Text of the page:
In the early days after Huck's escape, he stumbles upon Jim, Miss Watson's slave. “But mind, you said you wouldn' tell—you know you said you wouldn' tell, Huck." "Well, I did. I said I wouldn't, and I'll stick to it. Honest INJUN, I will" (Twain 103). In this quote, Jim is pleading with Huck to have him not tell anyone that he is a runaway slave. Huck agrees to not tell and promises that he will keep this a secret. At this point, they are still on Jackson Island, they are hiding from the initial search parties. Unfortunately, the townspeople feel that Jim may be involved with Huck's "death." Of Jim is captured by anyone of the town, he will be murdered, Huck begins to show compassion by protecting a slave. He is beginning to realize that there may be not such a difference between a black man and a white man. This is a strong character development because it shows morals and the start of a strong will and conscience. “I was sorry to hear Jim say that, it was such a lowering of him. My conscience got to stirring me up hotter than ever” (Twain 201). At this point, Huck and Jim were floating down the river on their raft. They were looking for the town of Cairo so that Jim could become a free man. Each light that they seen, Jim would ask “Dah she is?” but each time, there was no luck. Jim was saying muttering to himself his ideas of what to do when free. He had hoped to work enough to buy his wife out so that they could be together, after that the two would work to pay for their children. Huck was disturbed by this because was starting to see how important Jim's family was to him. He was shocked to think that this black slave truly did have compassion. Huck was starting to develop care for his adventure partner. He felt bad for lying to him about the mix up with the storm. Jim was starting to play an important role in Huck's life, he made Huck see the importance of a strong friendship and honesty. Huck would use this throughout the later adventures with the Duke and Dauphin. He will see the strength within a relationship built upon honesty and trust.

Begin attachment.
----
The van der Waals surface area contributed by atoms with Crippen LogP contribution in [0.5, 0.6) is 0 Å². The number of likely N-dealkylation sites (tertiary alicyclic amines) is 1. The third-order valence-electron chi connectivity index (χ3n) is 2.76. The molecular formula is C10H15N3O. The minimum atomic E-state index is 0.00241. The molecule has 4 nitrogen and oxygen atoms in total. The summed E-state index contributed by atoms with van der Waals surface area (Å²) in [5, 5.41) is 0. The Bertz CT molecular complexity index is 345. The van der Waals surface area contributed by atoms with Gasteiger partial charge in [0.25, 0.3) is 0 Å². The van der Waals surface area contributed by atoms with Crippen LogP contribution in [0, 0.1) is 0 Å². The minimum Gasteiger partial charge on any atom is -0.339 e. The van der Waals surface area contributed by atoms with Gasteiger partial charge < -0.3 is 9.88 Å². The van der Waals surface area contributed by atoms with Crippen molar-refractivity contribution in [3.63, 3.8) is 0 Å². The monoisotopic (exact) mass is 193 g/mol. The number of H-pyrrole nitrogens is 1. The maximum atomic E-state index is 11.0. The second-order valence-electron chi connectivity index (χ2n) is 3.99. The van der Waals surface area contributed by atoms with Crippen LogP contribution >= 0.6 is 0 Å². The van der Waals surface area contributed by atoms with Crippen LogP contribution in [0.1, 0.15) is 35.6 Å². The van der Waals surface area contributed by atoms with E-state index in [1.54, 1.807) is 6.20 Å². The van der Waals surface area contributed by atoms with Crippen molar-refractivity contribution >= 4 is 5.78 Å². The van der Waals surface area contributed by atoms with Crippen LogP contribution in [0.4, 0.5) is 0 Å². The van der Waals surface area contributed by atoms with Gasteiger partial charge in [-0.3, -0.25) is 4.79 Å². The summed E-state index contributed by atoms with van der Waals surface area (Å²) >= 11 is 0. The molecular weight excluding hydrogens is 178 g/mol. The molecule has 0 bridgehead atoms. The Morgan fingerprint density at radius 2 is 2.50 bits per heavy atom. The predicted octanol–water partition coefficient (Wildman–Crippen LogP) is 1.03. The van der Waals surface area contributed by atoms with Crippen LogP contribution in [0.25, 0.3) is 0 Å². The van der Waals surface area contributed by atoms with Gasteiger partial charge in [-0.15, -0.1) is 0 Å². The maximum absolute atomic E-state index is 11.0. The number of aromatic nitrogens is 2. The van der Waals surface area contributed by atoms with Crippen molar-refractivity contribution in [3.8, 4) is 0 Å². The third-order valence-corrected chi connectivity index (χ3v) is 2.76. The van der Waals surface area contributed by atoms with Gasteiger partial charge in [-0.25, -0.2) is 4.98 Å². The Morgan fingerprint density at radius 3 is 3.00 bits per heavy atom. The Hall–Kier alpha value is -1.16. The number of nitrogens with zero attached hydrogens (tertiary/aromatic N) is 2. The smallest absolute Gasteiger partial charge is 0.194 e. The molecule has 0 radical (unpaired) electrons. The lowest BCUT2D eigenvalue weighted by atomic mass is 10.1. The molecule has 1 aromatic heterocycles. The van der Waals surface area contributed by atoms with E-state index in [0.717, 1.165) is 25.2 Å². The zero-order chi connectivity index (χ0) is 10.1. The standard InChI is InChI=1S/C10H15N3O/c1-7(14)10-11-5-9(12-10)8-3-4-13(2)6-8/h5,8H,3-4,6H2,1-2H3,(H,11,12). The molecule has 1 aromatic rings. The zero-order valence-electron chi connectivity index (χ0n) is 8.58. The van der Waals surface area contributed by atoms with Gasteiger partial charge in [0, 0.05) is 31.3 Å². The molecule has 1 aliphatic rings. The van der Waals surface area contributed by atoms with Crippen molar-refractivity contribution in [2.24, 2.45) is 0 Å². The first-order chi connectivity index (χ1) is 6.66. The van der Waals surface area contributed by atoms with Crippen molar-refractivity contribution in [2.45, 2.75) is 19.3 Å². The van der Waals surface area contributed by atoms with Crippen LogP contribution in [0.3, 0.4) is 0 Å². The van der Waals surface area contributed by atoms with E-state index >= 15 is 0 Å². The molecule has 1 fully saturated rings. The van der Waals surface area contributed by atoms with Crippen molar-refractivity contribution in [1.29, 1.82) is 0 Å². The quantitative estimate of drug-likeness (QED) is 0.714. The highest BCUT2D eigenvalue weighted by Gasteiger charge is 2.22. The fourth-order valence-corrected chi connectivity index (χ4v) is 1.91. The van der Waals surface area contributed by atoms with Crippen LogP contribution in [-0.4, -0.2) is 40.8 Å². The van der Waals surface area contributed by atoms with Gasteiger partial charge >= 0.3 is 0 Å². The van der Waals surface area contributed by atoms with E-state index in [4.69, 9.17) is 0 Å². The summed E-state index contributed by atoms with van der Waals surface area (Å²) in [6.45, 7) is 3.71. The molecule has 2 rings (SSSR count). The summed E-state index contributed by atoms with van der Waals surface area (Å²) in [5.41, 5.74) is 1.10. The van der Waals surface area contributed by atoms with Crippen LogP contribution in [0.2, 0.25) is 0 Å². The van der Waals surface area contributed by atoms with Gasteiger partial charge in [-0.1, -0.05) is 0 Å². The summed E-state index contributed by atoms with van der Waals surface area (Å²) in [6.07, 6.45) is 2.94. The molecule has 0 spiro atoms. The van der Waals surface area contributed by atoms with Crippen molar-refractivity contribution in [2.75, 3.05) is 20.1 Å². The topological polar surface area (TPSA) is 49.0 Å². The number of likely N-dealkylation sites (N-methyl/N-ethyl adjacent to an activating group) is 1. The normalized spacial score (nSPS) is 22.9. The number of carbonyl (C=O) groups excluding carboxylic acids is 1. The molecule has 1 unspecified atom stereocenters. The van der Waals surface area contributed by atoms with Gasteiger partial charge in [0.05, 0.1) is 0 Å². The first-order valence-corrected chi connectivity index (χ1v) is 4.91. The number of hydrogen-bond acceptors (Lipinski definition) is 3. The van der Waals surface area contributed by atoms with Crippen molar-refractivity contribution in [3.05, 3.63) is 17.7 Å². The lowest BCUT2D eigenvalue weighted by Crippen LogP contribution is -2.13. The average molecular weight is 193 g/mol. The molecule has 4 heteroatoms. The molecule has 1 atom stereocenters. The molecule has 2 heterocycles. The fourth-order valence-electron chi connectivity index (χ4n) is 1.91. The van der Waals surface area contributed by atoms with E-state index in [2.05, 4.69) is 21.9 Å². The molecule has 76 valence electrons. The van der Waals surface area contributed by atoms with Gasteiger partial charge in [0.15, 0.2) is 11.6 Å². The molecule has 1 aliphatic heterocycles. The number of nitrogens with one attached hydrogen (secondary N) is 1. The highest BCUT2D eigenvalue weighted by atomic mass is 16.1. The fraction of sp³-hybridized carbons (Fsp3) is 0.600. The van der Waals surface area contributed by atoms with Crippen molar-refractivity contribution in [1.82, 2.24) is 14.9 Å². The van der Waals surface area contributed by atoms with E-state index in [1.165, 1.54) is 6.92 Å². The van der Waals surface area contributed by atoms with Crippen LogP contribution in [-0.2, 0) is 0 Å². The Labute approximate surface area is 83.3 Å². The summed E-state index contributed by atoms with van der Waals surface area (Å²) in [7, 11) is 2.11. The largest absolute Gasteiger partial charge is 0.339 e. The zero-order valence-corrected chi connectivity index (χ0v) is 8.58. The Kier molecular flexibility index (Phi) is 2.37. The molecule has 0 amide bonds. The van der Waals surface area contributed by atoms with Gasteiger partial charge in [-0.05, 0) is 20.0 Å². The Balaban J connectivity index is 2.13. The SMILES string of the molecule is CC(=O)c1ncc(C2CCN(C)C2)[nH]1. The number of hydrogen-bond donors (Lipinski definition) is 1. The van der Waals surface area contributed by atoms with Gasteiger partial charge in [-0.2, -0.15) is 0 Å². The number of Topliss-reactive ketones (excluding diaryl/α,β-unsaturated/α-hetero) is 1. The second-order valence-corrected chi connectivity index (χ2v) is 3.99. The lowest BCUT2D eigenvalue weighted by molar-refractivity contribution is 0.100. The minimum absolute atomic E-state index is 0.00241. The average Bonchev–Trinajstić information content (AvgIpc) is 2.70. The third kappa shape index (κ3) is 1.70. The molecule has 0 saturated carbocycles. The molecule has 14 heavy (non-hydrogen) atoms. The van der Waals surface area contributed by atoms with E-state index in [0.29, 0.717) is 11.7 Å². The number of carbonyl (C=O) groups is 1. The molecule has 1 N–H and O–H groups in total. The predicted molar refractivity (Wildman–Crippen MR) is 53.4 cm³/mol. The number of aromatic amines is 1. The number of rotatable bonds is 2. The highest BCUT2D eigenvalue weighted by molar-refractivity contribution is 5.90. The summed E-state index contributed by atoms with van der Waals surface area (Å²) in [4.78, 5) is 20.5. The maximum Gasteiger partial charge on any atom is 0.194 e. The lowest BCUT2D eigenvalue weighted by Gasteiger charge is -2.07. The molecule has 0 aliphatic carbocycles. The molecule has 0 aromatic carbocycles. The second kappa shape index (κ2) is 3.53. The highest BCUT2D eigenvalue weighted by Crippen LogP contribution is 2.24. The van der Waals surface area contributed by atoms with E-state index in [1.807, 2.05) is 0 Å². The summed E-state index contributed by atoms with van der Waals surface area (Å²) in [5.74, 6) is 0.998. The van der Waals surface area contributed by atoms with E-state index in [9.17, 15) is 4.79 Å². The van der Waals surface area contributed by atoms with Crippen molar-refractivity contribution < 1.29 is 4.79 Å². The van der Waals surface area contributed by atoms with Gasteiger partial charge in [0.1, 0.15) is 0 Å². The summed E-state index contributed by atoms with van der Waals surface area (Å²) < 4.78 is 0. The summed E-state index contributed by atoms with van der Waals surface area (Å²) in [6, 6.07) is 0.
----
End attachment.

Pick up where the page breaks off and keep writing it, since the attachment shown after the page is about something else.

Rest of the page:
Huck's conscience is guided by the lessons that he learns, he is young but he develops wisdom at a young age, something that will guide him to do better throughout the rest of the novel. The main instance in which Huck uses this is during his times with the Duke and Dauphin.“It didn't take me long to make up my mind that these liars warn't no kings nor dukes at all, but just low-down humbugs and frauds" (Twain 278). This was the beginning stages of the adventures with the Duke and King. The two had just acquainted themselves with Jim and Huck along with other members of the town. They were claiming to be a French king, one man caught them on it and said for that to be true, they would have had to be a few hundred years old. They managed to discredit this and gain the following of the townspeople. The king actually was able to get a few people to bow in front of him as a form of respect. Huck could easily see through their lies and was able to notice that they weren't prim and proper enough to be royalty. He sees that they are not the worst of people and keeps their fraud a secret. He hates to see how Jim is so